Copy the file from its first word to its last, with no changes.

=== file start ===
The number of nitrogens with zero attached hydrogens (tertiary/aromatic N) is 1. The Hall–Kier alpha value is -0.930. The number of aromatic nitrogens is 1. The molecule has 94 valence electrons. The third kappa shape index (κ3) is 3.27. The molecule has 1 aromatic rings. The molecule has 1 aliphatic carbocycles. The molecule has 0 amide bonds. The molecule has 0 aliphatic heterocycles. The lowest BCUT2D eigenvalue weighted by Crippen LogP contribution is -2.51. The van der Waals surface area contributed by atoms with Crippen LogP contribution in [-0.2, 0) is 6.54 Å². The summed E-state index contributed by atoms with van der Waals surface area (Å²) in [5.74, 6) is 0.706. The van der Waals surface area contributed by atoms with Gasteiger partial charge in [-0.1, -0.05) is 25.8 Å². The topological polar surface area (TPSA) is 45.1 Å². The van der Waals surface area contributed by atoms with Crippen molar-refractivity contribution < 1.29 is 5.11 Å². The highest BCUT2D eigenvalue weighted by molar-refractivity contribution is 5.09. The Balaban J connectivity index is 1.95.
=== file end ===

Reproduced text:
The number of nitrogens with zero attached hydrogens (tertiary/aromatic N) is 1. The Hall–Kier alpha value is -0.930. The number of aromatic nitrogens is 1. The molecule has 94 valence electrons. The third kappa shape index (κ3) is 3.27. The molecule has 1 aromatic rings. The molecule has 1 aliphatic carbocycles. The molecule has 0 amide bonds. The molecule has 0 aliphatic heterocycles. The lowest BCUT2D eigenvalue weighted by Crippen LogP contribution is -2.51. The van der Waals surface area contributed by atoms with Crippen LogP contribution in [-0.2, 0) is 6.54 Å². The summed E-state index contributed by atoms with van der Waals surface area (Å²) in [5.74, 6) is 0.706. The van der Waals surface area contributed by atoms with Gasteiger partial charge in [-0.1, -0.05) is 25.8 Å². The topological polar surface area (TPSA) is 45.1 Å². The van der Waals surface area contributed by atoms with Crippen molar-refractivity contribution < 1.29 is 5.11 Å². The highest BCUT2D eigenvalue weighted by molar-refractivity contribution is 5.09. The Balaban J connectivity index is 1.95.